Creating a trust is an increasingly popular estate planning solution. It gives the testator more long-term control over what happens with their property and reduces the likelihood of a probate court challenge. A trust can also protect your property again creditor claims and estate taxation.
However, a trust isn’t an autonomous entity. It requires the administration of a trustee. You will need to name a trustee to carry out your wishes by managing and distributing the assets in the trust. You can pick any capable person to serve as trustee, but many people use one of the three solutions below.
They choose younger relatives or friends
Maybe you have a colleague at work whose integrity you trust completely. Perhaps you have a second cousin with a finance career, so you know they will make good investment decisions with the trust resources. People often choose someone that they know personally to serve as trustee.
They named multiple co-trustees
Perhaps is there is no one person in your inner circle whom you want to have assume authority over your last wishes. Maybe people you would choose are too young to handle the responsibilities now. Naming multiple people as co-trustees allows you to plan for the long-term future. It could also help balance the skills of one individual with the oversight of another.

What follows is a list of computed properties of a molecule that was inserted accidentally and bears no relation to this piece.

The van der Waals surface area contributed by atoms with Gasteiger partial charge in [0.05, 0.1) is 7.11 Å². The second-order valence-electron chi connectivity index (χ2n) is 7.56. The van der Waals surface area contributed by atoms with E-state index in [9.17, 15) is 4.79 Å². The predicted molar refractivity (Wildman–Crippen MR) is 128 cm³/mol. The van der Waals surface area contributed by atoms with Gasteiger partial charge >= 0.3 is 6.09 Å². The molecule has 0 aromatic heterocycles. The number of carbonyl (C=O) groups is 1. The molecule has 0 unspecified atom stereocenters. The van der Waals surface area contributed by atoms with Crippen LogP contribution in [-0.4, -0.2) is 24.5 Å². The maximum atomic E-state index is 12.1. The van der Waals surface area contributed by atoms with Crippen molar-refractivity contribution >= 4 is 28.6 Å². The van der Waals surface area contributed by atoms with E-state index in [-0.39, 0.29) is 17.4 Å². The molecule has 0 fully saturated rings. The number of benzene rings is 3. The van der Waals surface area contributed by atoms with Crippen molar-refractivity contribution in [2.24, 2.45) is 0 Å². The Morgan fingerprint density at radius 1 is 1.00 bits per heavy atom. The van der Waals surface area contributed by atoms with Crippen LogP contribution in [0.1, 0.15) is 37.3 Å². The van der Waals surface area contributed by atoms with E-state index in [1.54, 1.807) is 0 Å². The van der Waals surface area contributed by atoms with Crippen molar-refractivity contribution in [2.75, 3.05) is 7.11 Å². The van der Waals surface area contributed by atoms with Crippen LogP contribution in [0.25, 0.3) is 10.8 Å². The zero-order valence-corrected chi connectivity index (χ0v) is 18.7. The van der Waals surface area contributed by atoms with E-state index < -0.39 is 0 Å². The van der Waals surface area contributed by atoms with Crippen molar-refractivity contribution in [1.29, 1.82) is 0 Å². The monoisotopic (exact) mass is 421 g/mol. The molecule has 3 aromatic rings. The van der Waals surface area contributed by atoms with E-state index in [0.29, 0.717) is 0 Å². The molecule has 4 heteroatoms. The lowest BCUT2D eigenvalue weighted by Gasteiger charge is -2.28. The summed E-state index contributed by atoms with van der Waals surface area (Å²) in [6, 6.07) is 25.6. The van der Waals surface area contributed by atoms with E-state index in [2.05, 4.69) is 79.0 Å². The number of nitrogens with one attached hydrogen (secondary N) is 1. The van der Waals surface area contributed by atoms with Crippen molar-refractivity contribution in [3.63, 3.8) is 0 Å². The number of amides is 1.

Hiring a professional trustee
There are individuals who offer services as professional fiduciaries. Bringing in a professional trustee means that you don’t have to worry about causing conflict in your family by choosing one person as trustee. A professional trustee will also make it easier for you to create a multi-generational plan as well.
Exploring all of your options while creating a trust can lead to solutions that really meet your needs.